Activists in the new movement vowed to fight the amendments, which would become the first changes to Russia’s post-Soviet constitution if they pass the upper house and two-thirds of regional assemblies, as widely expected.
“We will be one of the only political movements in Russia to stand in defence of the constitution,” Ilya Yashin, one of the activists at the meeting, said.
Yashin said that the founders of Solidarity had chosen the name in part because of the 1980s Polish trade union federation of the same name, which pushed the government of the Soviet bloc country to hold free elections in 1989.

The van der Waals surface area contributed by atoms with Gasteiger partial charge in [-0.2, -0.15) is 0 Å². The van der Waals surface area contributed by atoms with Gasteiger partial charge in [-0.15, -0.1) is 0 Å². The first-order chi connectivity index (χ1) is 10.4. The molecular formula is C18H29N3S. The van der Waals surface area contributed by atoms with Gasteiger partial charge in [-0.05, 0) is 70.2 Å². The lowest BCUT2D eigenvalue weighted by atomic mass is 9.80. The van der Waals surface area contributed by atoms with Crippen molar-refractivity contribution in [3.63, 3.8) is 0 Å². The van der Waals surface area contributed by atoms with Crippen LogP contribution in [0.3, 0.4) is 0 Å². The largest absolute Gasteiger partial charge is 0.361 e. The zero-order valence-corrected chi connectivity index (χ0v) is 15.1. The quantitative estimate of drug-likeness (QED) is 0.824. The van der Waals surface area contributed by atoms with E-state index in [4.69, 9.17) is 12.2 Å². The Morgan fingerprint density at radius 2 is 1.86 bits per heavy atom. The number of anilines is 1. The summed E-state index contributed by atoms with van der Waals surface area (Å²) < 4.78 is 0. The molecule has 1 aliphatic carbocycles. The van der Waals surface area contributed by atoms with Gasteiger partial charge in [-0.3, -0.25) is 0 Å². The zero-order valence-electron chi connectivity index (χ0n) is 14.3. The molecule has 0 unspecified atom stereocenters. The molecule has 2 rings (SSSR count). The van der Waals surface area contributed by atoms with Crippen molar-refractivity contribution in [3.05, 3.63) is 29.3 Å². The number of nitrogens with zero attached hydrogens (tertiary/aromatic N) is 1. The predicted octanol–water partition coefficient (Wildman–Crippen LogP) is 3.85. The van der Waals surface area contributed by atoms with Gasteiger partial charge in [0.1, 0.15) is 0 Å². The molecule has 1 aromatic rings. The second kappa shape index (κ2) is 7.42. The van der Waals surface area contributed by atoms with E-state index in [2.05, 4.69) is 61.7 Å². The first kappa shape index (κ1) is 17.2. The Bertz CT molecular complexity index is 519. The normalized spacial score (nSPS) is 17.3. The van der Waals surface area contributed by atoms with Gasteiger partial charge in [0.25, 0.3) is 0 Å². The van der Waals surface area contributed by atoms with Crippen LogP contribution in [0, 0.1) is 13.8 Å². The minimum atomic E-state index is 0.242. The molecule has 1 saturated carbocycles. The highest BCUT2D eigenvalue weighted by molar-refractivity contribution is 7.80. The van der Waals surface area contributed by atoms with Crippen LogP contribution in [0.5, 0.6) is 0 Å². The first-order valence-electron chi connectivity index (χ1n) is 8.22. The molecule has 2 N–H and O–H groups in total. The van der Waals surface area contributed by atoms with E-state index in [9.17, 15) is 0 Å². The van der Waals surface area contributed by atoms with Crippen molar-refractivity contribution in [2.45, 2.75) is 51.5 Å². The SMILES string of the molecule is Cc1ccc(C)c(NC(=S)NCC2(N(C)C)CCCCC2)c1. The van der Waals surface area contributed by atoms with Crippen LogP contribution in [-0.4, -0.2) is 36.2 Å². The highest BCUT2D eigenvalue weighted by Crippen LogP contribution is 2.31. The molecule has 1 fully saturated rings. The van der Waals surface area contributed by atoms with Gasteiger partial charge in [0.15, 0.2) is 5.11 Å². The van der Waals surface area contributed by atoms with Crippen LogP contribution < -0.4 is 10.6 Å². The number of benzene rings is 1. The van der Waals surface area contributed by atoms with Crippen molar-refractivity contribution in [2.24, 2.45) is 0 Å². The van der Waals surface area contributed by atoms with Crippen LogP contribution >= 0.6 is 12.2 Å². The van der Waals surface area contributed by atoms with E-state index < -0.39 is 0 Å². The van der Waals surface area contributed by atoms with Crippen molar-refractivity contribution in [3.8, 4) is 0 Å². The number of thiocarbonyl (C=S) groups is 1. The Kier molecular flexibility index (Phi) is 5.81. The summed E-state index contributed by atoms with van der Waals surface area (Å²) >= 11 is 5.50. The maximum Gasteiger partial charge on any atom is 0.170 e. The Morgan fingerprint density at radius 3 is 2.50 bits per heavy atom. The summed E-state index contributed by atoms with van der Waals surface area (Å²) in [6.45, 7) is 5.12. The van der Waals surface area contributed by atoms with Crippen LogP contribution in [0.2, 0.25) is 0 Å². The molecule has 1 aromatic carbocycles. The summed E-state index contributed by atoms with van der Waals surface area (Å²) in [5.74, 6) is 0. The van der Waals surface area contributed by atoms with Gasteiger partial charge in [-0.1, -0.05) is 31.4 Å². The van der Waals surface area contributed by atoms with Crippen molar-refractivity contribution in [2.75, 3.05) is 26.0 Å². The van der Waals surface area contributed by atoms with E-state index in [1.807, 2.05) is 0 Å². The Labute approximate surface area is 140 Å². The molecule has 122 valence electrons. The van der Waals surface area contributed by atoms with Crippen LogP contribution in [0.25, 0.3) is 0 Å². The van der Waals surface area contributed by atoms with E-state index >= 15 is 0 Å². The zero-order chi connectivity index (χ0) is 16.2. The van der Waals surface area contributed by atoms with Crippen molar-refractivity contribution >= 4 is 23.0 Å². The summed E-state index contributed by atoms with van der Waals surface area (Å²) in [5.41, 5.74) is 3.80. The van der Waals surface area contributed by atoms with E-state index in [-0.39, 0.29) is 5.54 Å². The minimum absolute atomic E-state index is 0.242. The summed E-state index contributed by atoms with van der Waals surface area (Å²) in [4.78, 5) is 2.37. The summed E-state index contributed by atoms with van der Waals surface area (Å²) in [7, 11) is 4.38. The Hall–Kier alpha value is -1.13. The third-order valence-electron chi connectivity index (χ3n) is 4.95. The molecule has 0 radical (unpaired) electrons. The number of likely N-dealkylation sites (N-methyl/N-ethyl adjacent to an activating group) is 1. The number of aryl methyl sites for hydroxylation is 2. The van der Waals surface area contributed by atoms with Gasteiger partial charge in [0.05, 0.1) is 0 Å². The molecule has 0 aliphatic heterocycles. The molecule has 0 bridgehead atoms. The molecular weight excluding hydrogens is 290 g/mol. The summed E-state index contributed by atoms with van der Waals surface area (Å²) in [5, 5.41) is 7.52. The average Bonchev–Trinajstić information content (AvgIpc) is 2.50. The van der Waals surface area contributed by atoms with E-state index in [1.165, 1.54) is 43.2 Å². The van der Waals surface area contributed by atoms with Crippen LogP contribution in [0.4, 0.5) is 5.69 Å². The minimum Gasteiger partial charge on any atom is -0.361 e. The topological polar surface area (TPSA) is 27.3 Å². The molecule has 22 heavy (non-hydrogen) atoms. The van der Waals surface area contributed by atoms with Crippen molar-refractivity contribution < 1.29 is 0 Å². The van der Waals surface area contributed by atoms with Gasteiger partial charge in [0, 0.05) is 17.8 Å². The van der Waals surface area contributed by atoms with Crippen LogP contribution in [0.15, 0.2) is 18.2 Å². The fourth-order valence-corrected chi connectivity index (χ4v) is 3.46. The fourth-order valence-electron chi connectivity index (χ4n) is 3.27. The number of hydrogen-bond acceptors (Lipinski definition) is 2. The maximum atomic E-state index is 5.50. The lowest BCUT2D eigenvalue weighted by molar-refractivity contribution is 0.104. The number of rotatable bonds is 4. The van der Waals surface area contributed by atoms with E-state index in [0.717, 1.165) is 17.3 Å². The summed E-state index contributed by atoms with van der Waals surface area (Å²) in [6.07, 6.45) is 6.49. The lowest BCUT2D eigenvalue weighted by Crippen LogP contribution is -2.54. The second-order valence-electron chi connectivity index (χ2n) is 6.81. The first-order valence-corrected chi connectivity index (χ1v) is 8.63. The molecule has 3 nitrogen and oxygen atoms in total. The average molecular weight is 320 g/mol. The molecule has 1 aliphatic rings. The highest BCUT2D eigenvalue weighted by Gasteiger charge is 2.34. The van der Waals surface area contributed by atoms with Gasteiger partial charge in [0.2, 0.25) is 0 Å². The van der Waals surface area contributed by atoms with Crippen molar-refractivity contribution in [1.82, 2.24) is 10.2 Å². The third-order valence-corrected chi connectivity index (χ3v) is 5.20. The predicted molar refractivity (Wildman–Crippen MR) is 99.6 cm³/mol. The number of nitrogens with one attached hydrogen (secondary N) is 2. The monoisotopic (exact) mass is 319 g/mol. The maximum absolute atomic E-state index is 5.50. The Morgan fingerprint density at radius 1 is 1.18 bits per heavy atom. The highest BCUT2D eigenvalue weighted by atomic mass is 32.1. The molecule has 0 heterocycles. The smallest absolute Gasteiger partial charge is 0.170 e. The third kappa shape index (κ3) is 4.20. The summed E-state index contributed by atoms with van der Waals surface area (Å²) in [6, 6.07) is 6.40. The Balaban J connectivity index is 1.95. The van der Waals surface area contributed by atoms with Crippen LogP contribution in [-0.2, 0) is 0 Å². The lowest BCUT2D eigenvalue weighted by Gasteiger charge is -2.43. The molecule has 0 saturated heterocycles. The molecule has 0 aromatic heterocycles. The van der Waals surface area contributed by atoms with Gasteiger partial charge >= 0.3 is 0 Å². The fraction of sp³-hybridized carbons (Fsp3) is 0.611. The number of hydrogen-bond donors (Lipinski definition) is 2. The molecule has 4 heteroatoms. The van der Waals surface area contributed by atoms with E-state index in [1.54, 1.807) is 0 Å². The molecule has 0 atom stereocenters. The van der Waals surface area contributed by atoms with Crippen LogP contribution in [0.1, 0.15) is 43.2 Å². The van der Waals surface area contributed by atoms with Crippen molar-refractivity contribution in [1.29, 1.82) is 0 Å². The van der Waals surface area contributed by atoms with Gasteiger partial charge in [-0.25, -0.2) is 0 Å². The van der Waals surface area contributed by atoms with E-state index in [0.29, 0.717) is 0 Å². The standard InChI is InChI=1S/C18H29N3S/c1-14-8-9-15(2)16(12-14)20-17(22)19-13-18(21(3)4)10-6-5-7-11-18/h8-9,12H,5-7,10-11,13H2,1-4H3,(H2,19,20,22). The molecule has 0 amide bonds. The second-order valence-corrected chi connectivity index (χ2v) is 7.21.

“The victory of our Polish colleagues did much to inspire us,” Yashin said.
Like the original Solidarity, the new movement plans to push for greater democracy, Yashin said, complaining that “there are no real elections in the country”.
Previous attempts to unify the Russian opposition have stumbled due to disagreements over strategy and personal conflict between opposition leaders.